The Web holds a vast quantity of information on the ceramic industries of the United
Kingdom and is now the primary source of reference and the first point of access
for people seeking information.
Perhaps the most significant difference between the Web and traditional sources of
information is that the Web is current, but transient, whilst print-based information
sources record past events, but are permanent.
There is some convergence, in that books and other print resources are increasingly
becoming available as the originals are digitised and placed on the Web. The fact
remains, however, that a business’ website is no more permanent than the business
itself and this can hardly be better illustrated than by the closure of the Royal
Worcester and Spode businesses in 2009 and the removal of their presence from the
All, however, may not be lost and in some cases the website of a closed business
may be located by searching the archive of websites at ‘www.archive.org’. This site
is an archive of 150 billion Web pages published since 1996. As an example, Regency
China Ltd was a business that closed in about 2005, however a search of the archive
can recover some of the company’s Web pages from 2001 to 2005.
The websites listed here are just a starting point to the resources available. For
anyone interested in UK ceramics, the vast site at thepotteries.org run by Steve
Birks is a starting point for any query concerning the ceramics industry of North
Staffordshire and Derbyshire. Other outstanding general resources are those of the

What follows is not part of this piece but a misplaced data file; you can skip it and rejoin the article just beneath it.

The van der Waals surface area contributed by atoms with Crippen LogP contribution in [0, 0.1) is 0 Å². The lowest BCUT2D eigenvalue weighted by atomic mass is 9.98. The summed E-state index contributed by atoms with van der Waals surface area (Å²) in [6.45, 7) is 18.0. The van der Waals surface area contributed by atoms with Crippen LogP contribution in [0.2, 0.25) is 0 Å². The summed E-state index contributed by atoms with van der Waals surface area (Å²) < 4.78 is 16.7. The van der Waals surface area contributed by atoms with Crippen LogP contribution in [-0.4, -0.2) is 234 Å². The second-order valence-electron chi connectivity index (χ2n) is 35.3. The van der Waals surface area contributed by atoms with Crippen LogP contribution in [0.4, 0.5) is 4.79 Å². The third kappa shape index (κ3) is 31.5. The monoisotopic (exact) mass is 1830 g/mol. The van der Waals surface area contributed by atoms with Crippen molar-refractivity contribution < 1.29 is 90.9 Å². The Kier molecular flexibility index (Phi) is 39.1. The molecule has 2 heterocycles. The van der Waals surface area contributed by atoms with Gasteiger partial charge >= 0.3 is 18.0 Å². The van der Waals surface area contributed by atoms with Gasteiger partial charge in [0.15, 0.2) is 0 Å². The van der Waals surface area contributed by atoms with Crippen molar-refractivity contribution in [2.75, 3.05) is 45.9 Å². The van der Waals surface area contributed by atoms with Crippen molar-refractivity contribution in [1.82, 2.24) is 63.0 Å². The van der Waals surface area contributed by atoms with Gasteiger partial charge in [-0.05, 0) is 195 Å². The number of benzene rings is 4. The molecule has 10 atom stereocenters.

Stoke on Trent museums (stokemuseums.org.uk) and worldcollectorsnet.com.
Every commercial ceramics business now maintains a website and most are orientated
to sales, either wholesale or retail, of the company’s products. A history of the
company may be included and in some cases the company sponsors its own collectors’
club as a marketing tool. For smaller manufacturers and individual potters, the
web may now represent (apart from factory shop or studio door) sales, the primary
marketing medium. For these businesses sales depend more on purchaser reaction to
the ethos of the business and its owner and websites often included biographical
details and manufacturing information.
A second category of website are ‘interest’ sites, usually developed by individuals
or small groups interested in the products of individual manufacturers or particular
collectible themes—for example piggybanks. Websites devoted to a particular manufacturer
are often associated with collectors’ clubs and historical information is often available
together with activities, newsletter and other member services. The best of these
sites—grayspottery.co.uk and myottcollectorsclub.com are two good examples—are actively
building information databases and pattern and shape image libraries based on public
responses to their web presence. There are also websites devoted to particular collecting
themes and an outstanding example is that devoted to research on Ironstone China
(janicepaull.com). In this case an individual’s lifetime of interest and knowledge
has been made available to enrich the experience of other collectors. It is to be
hoped that some way can be found for such sites to continue into the future.